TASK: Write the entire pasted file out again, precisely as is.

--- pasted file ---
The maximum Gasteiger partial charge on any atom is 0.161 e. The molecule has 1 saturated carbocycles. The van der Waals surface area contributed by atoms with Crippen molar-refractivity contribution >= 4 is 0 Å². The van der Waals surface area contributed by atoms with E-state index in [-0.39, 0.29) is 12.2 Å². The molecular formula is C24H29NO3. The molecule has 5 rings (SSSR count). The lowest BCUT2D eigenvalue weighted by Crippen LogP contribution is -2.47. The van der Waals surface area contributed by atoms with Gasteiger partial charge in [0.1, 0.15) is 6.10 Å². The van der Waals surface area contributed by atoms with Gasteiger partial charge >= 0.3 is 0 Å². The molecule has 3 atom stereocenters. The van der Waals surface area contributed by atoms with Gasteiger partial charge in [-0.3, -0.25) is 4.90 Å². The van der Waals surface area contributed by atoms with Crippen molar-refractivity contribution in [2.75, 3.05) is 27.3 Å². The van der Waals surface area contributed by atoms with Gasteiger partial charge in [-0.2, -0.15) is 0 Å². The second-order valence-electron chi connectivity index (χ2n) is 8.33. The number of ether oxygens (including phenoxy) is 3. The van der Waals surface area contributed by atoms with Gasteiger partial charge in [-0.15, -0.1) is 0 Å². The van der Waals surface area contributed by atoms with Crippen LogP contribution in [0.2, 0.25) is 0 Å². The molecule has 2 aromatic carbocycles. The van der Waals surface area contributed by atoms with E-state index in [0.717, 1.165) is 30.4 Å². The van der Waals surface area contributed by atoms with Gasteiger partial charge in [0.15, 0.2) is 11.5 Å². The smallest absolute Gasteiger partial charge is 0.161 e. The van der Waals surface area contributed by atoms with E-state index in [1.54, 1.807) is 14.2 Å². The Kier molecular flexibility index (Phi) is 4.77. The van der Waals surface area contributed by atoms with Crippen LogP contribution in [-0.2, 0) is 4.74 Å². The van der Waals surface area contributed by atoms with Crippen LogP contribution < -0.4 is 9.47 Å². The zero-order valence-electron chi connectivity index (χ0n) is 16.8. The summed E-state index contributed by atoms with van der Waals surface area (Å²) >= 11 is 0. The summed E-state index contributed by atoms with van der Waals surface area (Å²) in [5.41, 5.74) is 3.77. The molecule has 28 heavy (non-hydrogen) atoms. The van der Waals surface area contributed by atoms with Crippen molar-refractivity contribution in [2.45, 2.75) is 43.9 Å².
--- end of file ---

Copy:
The maximum Gasteiger partial charge on any atom is 0.161 e. The molecule has 1 saturated carbocycles. The van der Waals surface area contributed by atoms with Crippen molar-refractivity contribution >= 4 is 0 Å². The van der Waals surface area contributed by atoms with E-state index in [-0.39, 0.29) is 12.2 Å². The molecular formula is C24H29NO3. The molecule has 5 rings (SSSR count). The lowest BCUT2D eigenvalue weighted by Crippen LogP contribution is -2.47. The van der Waals surface area contributed by atoms with Gasteiger partial charge in [0.1, 0.15) is 6.10 Å². The van der Waals surface area contributed by atoms with Gasteiger partial charge >= 0.3 is 0 Å². The molecule has 3 atom stereocenters. The van der Waals surface area contributed by atoms with Gasteiger partial charge in [-0.3, -0.25) is 4.90 Å². The van der Waals surface area contributed by atoms with Crippen molar-refractivity contribution in [2.75, 3.05) is 27.3 Å². The van der Waals surface area contributed by atoms with Gasteiger partial charge in [-0.2, -0.15) is 0 Å². The second-order valence-electron chi connectivity index (χ2n) is 8.33. The number of ether oxygens (including phenoxy) is 3. The van der Waals surface area contributed by atoms with Gasteiger partial charge in [-0.15, -0.1) is 0 Å². The van der Waals surface area contributed by atoms with Crippen LogP contribution in [0.2, 0.25) is 0 Å². The molecule has 2 aromatic carbocycles. The van der Waals surface area contributed by atoms with E-state index in [0.717, 1.165) is 30.4 Å². The van der Waals surface area contributed by atoms with Gasteiger partial charge in [0.15, 0.2) is 11.5 Å². The smallest absolute Gasteiger partial charge is 0.161 e. The van der Waals surface area contributed by atoms with E-state index in [1.54, 1.807) is 14.2 Å². The Kier molecular flexibility index (Phi) is 4.77. The van der Waals surface area contributed by atoms with Crippen LogP contribution in [-0.2, 0) is 4.74 Å². The van der Waals surface area contributed by atoms with Crippen LogP contribution < -0.4 is 9.47 Å². The zero-order valence-electron chi connectivity index (χ0n) is 16.8. The summed E-state index contributed by atoms with van der Waals surface area (Å²) >= 11 is 0. The summed E-state index contributed by atoms with van der Waals surface area (Å²) in [5.41, 5.74) is 3.77. The molecule has 28 heavy (non-hydrogen) atoms. The van der Waals surface area contributed by atoms with Crippen molar-refractivity contribution in [2.45, 2.75) is 43.9 Å².